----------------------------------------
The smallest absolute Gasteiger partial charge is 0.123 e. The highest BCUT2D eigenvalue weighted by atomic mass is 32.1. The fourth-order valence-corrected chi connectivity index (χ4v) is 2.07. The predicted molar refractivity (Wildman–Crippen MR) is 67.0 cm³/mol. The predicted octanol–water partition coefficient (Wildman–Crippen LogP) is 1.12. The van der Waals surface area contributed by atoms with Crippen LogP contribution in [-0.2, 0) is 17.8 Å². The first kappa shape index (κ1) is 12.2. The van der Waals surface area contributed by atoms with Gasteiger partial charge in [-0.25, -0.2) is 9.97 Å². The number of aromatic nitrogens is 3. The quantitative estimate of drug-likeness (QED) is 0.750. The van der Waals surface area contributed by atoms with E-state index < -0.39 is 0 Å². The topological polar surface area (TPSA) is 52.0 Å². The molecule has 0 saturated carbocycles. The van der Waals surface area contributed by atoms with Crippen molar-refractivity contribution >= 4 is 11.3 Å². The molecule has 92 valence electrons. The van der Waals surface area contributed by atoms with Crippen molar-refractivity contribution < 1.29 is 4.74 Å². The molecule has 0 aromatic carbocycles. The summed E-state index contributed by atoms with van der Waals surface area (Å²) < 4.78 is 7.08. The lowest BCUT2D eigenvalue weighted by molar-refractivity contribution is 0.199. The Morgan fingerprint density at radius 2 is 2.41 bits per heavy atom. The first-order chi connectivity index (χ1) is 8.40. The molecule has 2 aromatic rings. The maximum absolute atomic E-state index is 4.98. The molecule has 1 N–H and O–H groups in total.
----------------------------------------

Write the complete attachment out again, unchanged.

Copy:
The smallest absolute Gasteiger partial charge is 0.123 e. The highest BCUT2D eigenvalue weighted by atomic mass is 32.1. The fourth-order valence-corrected chi connectivity index (χ4v) is 2.07. The predicted molar refractivity (Wildman–Crippen MR) is 67.0 cm³/mol. The predicted octanol–water partition coefficient (Wildman–Crippen LogP) is 1.12. The van der Waals surface area contributed by atoms with Crippen LogP contribution in [-0.2, 0) is 17.8 Å². The first kappa shape index (κ1) is 12.2. The van der Waals surface area contributed by atoms with Gasteiger partial charge in [-0.25, -0.2) is 9.97 Å². The number of aromatic nitrogens is 3. The quantitative estimate of drug-likeness (QED) is 0.750. The van der Waals surface area contributed by atoms with E-state index < -0.39 is 0 Å². The topological polar surface area (TPSA) is 52.0 Å². The molecule has 0 saturated carbocycles. The van der Waals surface area contributed by atoms with Crippen molar-refractivity contribution >= 4 is 11.3 Å². The molecule has 92 valence electrons. The van der Waals surface area contributed by atoms with Crippen molar-refractivity contribution < 1.29 is 4.74 Å². The molecule has 0 aromatic carbocycles. The summed E-state index contributed by atoms with van der Waals surface area (Å²) < 4.78 is 7.08. The lowest BCUT2D eigenvalue weighted by molar-refractivity contribution is 0.199. The Morgan fingerprint density at radius 2 is 2.41 bits per heavy atom. The first-order chi connectivity index (χ1) is 8.40. The molecule has 2 aromatic rings. The maximum absolute atomic E-state index is 4.98. The molecule has 1 N–H and O–H groups in total.